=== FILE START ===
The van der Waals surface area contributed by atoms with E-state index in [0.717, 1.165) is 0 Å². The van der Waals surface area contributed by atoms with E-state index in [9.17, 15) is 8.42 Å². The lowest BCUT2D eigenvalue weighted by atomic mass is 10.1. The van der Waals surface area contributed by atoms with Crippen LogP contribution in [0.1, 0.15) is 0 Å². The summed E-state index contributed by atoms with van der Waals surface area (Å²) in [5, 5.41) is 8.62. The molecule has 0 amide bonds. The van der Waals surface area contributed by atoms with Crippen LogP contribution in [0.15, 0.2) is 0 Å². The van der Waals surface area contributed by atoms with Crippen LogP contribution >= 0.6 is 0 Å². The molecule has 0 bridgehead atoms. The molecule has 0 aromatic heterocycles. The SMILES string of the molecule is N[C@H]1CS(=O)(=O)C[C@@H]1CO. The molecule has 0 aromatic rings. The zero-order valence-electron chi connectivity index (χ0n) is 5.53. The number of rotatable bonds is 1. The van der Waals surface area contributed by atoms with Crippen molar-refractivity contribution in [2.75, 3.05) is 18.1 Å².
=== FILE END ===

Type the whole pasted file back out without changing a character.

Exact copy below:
The van der Waals surface area contributed by atoms with E-state index in [0.717, 1.165) is 0 Å². The van der Waals surface area contributed by atoms with E-state index in [9.17, 15) is 8.42 Å². The lowest BCUT2D eigenvalue weighted by atomic mass is 10.1. The van der Waals surface area contributed by atoms with Crippen LogP contribution in [0.1, 0.15) is 0 Å². The summed E-state index contributed by atoms with van der Waals surface area (Å²) in [5, 5.41) is 8.62. The molecule has 0 amide bonds. The van der Waals surface area contributed by atoms with Crippen LogP contribution in [0.15, 0.2) is 0 Å². The van der Waals surface area contributed by atoms with Crippen LogP contribution >= 0.6 is 0 Å². The molecule has 0 bridgehead atoms. The molecule has 0 aromatic heterocycles. The SMILES string of the molecule is N[C@H]1CS(=O)(=O)C[C@@H]1CO. The molecule has 0 aromatic rings. The zero-order valence-electron chi connectivity index (χ0n) is 5.53. The number of rotatable bonds is 1. The van der Waals surface area contributed by atoms with Crippen molar-refractivity contribution in [2.75, 3.05) is 18.1 Å².